Thursday, July 03, 2014

Texas, North Dakota produce nearly half of U.S. oil; Lone Star State is close to surpassing Iraq

More than one-third of U.S. crude oil is produced in Texas and nearly half of the nation's oil production is limited to two states -- Texas and North Dakota, according to data from April 2013 to April 2014 released by the U.S. Energy Information Administration.

Texas has doubled its oil production over the past three years and now accounts for 36 percent of U.S oil production, reports Simone Sebastian for Fuel Fix, a Texas-based energy news outlet owned by Hearst Corp. In April the Lone Star State averaged 3 million barrels of oil a day, nearly as much as Iraq, which produced 3.2 million per day. Iraq's supply fell to 2.9 million barrels per day in June, so if production in Texas continues to rise, which it has every month since 2011, then the next report will show that Texas produces more oil than Iraq. Meanwhile, the oil and gas boom in North Dakota has skyrocketed production in that state, with production growing by 185 percent from April 2011 to April 2014. (Read more)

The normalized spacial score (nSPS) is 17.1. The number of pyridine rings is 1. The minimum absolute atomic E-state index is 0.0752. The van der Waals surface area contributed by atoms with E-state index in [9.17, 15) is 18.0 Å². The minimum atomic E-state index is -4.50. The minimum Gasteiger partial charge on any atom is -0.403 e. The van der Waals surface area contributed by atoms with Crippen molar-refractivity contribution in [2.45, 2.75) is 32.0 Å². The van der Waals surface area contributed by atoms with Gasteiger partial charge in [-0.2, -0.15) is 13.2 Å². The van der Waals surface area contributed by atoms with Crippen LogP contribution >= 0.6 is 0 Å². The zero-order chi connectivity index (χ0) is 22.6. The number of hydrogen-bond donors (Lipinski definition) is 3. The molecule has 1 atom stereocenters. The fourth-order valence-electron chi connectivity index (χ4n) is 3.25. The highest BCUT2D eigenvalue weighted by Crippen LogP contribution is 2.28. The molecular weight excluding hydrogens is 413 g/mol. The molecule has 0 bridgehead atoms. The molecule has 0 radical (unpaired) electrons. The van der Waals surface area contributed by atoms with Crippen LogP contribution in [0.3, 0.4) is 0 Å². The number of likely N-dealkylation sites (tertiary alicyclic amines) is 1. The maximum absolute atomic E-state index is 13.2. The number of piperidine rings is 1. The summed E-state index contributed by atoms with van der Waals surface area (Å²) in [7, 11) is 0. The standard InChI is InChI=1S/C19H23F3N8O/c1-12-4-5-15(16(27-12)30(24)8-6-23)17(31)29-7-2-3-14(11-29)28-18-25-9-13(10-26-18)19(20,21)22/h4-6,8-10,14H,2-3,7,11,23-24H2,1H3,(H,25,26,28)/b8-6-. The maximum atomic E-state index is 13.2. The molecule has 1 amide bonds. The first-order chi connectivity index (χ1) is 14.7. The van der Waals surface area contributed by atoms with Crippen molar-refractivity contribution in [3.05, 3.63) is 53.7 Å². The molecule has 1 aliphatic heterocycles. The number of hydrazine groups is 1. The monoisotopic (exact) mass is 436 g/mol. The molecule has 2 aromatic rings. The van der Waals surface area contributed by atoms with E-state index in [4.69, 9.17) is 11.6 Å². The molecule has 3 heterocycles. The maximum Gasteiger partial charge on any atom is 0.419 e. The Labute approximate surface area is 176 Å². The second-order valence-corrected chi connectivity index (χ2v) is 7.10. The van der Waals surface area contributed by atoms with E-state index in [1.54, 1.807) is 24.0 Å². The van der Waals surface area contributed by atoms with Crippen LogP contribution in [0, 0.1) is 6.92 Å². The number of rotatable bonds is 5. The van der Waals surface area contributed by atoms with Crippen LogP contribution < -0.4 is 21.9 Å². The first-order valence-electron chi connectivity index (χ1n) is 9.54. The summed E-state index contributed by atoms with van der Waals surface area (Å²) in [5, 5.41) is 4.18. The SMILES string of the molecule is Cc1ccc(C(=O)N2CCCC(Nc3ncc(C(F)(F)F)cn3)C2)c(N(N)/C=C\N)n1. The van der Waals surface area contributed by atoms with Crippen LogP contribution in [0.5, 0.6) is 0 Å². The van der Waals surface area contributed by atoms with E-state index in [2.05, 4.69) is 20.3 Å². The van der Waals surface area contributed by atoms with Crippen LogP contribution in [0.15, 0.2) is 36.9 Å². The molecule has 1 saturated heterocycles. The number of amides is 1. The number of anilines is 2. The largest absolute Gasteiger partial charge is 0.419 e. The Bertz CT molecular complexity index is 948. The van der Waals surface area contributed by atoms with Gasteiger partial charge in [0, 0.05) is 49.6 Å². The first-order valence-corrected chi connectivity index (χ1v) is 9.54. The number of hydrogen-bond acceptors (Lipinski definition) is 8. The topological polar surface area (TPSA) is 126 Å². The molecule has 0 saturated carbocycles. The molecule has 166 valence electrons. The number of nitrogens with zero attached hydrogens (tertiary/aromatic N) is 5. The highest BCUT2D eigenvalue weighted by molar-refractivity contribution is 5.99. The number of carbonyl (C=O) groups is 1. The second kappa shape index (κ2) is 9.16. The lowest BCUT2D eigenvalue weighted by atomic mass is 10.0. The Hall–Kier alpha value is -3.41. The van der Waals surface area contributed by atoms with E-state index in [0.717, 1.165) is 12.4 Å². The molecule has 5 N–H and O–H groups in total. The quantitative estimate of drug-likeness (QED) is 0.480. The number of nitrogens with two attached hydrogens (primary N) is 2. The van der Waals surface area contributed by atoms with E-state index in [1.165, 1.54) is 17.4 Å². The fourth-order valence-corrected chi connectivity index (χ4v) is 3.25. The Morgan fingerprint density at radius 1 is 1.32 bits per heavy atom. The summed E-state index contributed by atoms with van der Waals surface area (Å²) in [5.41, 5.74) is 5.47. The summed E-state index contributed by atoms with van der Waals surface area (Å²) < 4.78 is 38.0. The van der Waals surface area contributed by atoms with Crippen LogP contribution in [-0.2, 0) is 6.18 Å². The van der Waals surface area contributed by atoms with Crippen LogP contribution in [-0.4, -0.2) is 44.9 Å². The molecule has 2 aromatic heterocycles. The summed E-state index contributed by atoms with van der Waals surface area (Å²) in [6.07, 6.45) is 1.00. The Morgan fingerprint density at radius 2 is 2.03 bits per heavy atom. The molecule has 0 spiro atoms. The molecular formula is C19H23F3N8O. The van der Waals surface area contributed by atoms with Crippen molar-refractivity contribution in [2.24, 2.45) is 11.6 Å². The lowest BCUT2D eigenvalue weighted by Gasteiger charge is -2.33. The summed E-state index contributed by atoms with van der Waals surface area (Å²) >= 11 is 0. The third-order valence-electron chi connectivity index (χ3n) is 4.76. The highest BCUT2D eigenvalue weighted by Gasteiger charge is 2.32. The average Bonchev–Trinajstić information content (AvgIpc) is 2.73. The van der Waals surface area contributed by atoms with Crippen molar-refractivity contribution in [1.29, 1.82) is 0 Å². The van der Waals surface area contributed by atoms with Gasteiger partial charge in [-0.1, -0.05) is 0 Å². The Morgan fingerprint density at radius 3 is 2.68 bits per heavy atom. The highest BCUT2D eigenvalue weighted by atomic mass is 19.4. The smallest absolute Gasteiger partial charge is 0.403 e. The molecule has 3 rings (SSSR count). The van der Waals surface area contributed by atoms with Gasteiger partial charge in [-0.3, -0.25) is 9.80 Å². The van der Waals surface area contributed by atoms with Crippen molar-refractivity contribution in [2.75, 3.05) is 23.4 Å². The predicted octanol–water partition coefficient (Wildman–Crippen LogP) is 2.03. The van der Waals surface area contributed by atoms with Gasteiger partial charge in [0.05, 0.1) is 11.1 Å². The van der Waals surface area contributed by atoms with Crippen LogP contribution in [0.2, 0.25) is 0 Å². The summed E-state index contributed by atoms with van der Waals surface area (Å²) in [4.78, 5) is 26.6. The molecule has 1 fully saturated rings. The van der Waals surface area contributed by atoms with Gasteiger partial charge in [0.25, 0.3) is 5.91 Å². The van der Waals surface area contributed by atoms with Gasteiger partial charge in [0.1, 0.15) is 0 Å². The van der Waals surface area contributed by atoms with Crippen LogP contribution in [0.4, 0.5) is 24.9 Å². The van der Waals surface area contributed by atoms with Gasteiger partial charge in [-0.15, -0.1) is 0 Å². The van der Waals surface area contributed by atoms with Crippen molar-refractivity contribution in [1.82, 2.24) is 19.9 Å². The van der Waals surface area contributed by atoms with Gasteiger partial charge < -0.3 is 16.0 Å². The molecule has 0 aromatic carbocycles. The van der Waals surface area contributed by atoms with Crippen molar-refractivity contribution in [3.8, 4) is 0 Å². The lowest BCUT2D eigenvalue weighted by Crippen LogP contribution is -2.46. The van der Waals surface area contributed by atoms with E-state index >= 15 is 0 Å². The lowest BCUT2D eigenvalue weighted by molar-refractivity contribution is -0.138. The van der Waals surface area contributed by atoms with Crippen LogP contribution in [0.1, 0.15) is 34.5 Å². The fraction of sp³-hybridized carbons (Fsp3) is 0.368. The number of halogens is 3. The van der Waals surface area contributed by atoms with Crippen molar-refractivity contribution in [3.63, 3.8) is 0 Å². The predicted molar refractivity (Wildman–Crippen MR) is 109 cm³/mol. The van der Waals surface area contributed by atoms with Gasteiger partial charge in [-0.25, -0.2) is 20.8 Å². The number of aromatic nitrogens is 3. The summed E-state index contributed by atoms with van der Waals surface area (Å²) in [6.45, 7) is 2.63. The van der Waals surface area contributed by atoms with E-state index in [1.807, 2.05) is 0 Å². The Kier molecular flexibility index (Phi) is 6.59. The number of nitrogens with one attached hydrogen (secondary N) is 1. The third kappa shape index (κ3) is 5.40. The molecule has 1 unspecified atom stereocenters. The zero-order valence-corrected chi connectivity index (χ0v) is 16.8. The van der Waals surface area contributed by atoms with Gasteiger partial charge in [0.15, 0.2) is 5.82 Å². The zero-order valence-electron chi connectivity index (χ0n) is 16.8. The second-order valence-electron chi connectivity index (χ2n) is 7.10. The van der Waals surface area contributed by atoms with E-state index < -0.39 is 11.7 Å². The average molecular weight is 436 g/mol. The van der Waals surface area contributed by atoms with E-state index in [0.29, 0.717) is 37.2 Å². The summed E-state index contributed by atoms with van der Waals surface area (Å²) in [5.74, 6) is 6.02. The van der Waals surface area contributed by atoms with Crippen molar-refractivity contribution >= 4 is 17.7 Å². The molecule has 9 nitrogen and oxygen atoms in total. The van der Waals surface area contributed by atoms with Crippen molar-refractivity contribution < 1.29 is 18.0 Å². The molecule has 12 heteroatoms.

North Dakota topped a million barrels per day for the first time in April, and the state accounts for 12 percent of U.S. oil production, reports PennEnergy. Texas and North Dakota now produce 48 percent of U.S. oil, up from 26 percent in April 2010, while the Gulf of Mexico's crude oil production dropped to 17 percent of the U.S. total, down from 27 percent in 2010. In April the U.S. produced 8.4 million barrels of oil per day. (Read more) (Fuel Fix graphic)

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